The Future of Self-Service Kiosks

Ask any ten people how they feel about self-service kiosks, and you’re likely to get a range of answers.  Some of this depends on the age of the consumer — Millennials are far more likely to have a favorable impression of them than Boomers, for instance — but other factors are important as well, such as the type of kiosk and the environment in which it has been installed. However, while potential users’ feelings toward self-service kiosks may vary, one thing is certain: they are here to stay. This means that the real question isn’t if kiosks will play important roles in transactional and service environments; it is, instead, where and when. If recent trends continue, the truth may very well be that digital kiosks will be able to find a place in almost any industry where human interaction often hinders the process (via a combination of inefficiency or inaccuracy) more than it helps — especially if the real costs of the human resource are, in the long run, higher than that of the machine. Also important to note is that as the market for digital kiosks broadens, often into unexpected areas, the technologies being incorporated into them are becoming increasingly high tech in order to take full advantage of the range of opportunities for their deployment. Rather than simple barcode scanners or limited touch screens, we’re now seeing biometric integrations, high-resolution displays and touchscreens with pressure-sensitive capabilities. Some of this is the result of demand for additional security during financial transactions, but it is also due to the unique needs of some kiosks, such as those dispensing expensive items or controlled substances. On the flip side, because self-service kiosks are more common than ever before, it means that pricing continues to fall, making less-complex machines more accessible to smaller companies. Small businesses may not need biometric-enabled kiosks, but they certainly stand to benefit from some of the more basic technologies available, especially as the minimum wage continues to rise. Excited to get a glimpse of what’s next for self-service kiosks?  Us, too.  We invite you to follow RedyRef over the next few weeks as we explore the future of the industry. For those who already know they want to take the plunge into high-tech kiosk deployment, RedyRef’s experts are available to assist companies of all sizes; just give us a call at (800) 628-3603 ext 525 or submit a request for proposal online and our team will be with you every step of the way.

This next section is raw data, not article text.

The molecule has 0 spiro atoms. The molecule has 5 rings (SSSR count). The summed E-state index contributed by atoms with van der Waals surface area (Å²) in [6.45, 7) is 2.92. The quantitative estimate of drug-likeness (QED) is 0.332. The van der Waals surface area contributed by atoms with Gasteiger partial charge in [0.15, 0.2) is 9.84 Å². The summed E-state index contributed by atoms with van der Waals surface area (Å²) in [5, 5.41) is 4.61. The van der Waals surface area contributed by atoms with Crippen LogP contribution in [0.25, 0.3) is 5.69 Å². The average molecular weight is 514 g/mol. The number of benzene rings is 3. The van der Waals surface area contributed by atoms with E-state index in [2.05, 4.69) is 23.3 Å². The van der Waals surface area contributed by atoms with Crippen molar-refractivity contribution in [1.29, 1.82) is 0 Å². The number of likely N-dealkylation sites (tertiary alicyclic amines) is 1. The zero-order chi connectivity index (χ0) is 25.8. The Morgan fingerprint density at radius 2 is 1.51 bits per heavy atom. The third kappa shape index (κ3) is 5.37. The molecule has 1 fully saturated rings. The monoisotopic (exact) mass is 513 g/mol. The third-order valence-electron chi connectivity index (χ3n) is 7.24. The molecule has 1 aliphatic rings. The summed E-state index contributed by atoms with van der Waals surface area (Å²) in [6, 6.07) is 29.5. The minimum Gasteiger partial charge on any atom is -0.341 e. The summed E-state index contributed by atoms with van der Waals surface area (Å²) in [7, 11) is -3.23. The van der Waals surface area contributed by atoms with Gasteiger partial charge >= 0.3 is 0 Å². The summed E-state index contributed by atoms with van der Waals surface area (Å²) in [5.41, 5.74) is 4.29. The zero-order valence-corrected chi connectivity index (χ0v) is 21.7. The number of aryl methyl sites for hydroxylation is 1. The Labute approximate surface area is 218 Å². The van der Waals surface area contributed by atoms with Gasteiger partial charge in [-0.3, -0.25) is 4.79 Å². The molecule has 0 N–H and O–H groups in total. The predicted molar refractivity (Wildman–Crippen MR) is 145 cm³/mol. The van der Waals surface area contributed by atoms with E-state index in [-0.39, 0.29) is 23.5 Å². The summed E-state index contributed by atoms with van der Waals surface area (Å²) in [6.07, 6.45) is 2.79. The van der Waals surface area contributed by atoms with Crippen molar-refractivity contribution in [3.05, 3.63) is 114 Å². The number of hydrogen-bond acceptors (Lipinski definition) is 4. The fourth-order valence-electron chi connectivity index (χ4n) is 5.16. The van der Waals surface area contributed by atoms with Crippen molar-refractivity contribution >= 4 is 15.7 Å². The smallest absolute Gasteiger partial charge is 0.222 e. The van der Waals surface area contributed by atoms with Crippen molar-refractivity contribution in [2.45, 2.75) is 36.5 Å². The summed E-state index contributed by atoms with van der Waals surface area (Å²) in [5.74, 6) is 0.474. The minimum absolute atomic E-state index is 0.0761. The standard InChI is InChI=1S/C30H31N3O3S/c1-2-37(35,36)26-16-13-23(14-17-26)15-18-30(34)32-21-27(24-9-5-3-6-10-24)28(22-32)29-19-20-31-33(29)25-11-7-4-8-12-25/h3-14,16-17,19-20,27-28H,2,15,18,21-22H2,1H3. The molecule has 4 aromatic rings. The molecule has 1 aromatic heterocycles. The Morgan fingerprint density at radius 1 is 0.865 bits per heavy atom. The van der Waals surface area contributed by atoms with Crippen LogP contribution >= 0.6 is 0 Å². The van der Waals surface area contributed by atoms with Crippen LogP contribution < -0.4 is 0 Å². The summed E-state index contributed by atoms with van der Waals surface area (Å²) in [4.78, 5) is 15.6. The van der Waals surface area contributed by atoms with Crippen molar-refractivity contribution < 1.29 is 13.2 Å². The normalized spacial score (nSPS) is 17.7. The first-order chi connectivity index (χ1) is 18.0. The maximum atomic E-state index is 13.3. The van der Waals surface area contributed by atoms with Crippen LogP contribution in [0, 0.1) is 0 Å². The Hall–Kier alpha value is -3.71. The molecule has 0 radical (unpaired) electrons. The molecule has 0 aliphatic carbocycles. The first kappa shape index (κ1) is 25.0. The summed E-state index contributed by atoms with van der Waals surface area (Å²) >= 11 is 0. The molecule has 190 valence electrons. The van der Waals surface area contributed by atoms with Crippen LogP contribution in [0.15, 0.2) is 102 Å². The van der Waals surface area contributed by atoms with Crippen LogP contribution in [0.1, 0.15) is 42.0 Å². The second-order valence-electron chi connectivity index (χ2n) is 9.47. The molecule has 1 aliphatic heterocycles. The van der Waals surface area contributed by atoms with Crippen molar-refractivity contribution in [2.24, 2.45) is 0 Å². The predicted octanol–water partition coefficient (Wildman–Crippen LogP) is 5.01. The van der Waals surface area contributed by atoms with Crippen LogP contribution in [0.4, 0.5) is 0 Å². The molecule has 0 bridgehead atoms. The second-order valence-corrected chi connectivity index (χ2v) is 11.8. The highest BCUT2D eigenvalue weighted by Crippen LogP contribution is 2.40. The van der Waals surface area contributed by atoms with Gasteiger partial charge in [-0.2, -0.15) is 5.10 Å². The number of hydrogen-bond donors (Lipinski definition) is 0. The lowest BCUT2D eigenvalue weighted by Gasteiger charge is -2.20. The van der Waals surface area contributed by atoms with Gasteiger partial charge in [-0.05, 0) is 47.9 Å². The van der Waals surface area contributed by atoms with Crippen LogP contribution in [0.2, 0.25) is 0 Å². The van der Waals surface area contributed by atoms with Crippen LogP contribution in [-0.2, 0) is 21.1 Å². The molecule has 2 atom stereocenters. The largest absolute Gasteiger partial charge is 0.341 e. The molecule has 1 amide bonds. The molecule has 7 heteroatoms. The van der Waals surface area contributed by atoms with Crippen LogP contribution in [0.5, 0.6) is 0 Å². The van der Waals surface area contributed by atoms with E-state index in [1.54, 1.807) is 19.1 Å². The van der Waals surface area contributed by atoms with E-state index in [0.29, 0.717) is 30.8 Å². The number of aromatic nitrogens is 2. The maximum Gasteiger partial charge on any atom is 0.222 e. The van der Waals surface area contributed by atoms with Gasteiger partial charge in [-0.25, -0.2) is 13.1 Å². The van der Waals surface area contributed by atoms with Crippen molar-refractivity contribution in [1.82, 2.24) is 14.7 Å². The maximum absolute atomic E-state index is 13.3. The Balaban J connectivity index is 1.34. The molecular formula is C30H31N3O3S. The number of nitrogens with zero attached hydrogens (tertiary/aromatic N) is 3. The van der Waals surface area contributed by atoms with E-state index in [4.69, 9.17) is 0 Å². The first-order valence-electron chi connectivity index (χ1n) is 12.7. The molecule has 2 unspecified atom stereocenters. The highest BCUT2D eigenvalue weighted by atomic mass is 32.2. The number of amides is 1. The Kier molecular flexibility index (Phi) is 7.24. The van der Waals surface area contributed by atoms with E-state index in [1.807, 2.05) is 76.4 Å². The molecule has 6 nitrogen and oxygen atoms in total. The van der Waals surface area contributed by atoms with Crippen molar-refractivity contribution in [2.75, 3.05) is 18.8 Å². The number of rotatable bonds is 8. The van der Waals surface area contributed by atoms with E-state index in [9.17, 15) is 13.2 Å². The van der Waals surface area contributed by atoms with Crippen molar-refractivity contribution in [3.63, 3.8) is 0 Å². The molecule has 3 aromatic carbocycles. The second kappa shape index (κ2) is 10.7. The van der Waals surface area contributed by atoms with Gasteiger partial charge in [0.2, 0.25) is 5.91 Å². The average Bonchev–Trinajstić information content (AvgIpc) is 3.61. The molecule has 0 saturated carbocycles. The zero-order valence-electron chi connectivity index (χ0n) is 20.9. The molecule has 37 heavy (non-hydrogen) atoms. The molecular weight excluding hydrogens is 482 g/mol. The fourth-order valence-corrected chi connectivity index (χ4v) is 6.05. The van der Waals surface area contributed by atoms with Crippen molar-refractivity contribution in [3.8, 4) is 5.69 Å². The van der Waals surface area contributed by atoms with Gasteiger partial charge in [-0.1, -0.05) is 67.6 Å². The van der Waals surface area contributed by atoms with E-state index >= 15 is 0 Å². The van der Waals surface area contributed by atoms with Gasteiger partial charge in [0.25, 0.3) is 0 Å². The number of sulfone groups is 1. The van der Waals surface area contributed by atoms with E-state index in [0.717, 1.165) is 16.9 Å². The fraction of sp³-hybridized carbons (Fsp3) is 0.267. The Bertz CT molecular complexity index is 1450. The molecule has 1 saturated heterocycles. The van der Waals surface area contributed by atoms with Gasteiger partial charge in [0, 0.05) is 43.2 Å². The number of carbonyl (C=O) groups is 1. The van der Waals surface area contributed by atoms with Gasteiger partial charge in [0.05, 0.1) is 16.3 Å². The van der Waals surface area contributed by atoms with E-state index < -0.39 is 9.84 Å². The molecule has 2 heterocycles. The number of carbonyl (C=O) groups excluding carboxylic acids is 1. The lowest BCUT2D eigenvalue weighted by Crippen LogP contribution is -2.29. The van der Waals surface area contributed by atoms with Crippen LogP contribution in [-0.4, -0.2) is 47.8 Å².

White Paper: Calculating the True Total Landed Cost